* For the record, I was a Liberal, then Liberal Democrat supporter in both local and national elections until the 2010 general election. In 2010, I voted for the Labour candidate, David Drew, on the basis that he was head and shoulders above the other candidates for the job, and voted for him again in 2015. On both occasions, I was clear that I was voting for Drew, not for the Labour party.
** Please offer suggestions at the usual address for other political leaders since the war.
[*1] Effective leadership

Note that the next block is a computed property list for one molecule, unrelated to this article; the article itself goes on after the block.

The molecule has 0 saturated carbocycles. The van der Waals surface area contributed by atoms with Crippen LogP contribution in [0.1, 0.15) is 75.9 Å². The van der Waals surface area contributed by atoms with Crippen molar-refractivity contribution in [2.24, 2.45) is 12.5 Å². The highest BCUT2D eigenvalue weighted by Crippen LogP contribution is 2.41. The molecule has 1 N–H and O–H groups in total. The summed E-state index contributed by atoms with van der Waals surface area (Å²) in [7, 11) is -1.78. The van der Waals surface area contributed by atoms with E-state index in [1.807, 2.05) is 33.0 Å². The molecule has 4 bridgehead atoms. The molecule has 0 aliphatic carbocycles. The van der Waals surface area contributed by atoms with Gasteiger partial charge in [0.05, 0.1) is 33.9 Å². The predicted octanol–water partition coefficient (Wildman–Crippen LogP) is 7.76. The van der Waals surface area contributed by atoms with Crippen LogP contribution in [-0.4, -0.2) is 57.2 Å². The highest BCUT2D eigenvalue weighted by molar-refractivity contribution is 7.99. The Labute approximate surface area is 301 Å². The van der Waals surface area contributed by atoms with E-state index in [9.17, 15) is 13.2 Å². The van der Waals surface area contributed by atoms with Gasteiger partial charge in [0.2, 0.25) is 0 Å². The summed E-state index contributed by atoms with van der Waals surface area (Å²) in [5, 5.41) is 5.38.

[*2] Leadership is an attitude
[*3] The bible, Mark 10:43
[*4] Lao-Tzu, sixth century BCE, Chinese philosopher, Tao te ching, ch 17
[*5] Dwight Eisenhower, 1890-1969, American soldier and politician, quoted, Nineteen stars (Puryear)
[*6] DW Winnicott, The maturational processes and the faciltiating environment (1965, Hogarth Press)
[*7] What is a ‘facilitating environment’?
[*8] Half of Labour shadow cabinet set to resign after Hilary Benn sacked (Daniel Boffey, Claire Phipps and Anushka Asthana, the Guardian, 26 june 2016)
[*9] Jeremy Corbyn [Wikipedia]
[*10] Shadow cabinet resignations: who has gone and who is staying (Rajeev Syal and Frances Perraudin and Nicola Slawson, the Guardian, 27 june 2016)